One of the major themes of Hebrews is that Jesus is both King and High Priest, like Melchizedek of old (Genesis 14).  (Melchizedek, by the way, was widely held to be none other than Shem  son of Noah, as the Targums attest.) 

We see Jesus’ priestly and royal duties indicated already in the first verses:

When he had accomplished purification from sins, {this is a priestly act}
he took his seat at the right hand of the Majesty on high, {a royal privilege)}
as far superior to the angels {the first mediators of the Old Covenant}
as the name he has inherited is more excellent than theirs.

Then we come to John 1 as the Gospel Reading.  What can we say about John 1?  There are not words enough or time!  The whole faith and the meaning of life are all encapsulated here.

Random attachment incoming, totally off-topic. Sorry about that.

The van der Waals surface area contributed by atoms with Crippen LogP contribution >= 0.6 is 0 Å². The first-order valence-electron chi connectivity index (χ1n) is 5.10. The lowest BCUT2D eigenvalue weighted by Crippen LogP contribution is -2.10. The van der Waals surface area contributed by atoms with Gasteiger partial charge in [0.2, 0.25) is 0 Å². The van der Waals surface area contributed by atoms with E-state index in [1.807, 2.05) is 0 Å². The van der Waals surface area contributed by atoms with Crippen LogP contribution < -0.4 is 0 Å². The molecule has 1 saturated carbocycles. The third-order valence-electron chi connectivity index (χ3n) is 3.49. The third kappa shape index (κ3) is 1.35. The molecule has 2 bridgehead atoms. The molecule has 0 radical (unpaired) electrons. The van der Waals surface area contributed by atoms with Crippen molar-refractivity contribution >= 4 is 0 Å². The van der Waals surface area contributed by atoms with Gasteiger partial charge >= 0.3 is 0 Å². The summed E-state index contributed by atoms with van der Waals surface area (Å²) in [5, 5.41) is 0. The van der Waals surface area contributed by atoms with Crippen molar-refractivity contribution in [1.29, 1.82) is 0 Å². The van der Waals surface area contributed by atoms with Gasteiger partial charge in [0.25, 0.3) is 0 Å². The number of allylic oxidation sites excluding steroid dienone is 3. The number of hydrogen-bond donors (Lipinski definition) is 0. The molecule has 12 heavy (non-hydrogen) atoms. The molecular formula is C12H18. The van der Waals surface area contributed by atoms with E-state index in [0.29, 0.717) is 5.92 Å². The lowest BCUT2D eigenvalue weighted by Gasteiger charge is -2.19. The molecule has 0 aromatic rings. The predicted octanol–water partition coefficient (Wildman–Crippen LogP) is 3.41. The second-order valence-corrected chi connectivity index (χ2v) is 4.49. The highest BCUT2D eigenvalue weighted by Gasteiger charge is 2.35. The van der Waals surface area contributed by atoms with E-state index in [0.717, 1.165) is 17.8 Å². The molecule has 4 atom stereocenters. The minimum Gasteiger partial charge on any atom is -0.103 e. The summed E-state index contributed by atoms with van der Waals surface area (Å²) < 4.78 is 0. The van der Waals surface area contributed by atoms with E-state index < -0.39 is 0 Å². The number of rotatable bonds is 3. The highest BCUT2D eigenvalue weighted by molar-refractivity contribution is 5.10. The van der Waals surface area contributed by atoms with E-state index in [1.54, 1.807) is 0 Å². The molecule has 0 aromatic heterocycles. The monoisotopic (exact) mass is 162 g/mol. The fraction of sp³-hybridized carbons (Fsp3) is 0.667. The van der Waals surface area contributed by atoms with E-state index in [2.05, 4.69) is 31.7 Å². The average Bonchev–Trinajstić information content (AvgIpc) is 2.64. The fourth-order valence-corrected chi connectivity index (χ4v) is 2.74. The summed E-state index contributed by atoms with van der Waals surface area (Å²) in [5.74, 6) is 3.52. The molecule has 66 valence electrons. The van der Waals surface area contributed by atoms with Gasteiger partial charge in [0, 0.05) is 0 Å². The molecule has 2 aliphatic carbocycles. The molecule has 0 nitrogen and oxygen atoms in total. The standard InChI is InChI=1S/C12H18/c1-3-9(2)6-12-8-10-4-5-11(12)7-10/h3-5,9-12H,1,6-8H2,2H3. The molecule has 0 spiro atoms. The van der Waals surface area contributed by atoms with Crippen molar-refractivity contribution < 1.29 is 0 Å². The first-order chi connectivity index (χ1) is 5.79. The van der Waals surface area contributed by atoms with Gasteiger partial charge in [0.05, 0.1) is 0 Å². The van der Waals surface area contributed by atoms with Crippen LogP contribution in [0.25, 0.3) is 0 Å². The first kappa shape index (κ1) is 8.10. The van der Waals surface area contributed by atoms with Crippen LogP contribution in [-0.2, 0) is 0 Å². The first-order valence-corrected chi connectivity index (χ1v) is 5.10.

Just a few brush strokes: with the allusions to “the Beginning” and “Light and Darkness,” John is evoking Genesis 1 and the first day of creation, insisting that with Jesus Christ, the world has experienced a New Creation, a change as fundamental as the initial transition from non-being to existence.

The first Creation culminated in the formation of Adam, the first man and son of God (Luke 3:38).  But this “second Creation”, which really predates the first Creation, brings us a better Son of God, who existed prior to the first son of God.  This Son of God is better than the first one.  The first one lost us the rights to divine sonship (filiation), but this second one has regained them for us:

But to those who did accept him
he gave power to become children of God

That’s what this birth in a manger means for us this Christmas.  That little baby from God made it possible for us to be little babies from God, made it possible for us to be born anew, afresh, again (John 3:5-8), innocent, like at the dawn of creation.

This baby is born, so that we can be reborn.

Merry Christmas!

(originally posted Dec. 25, 2011, revised)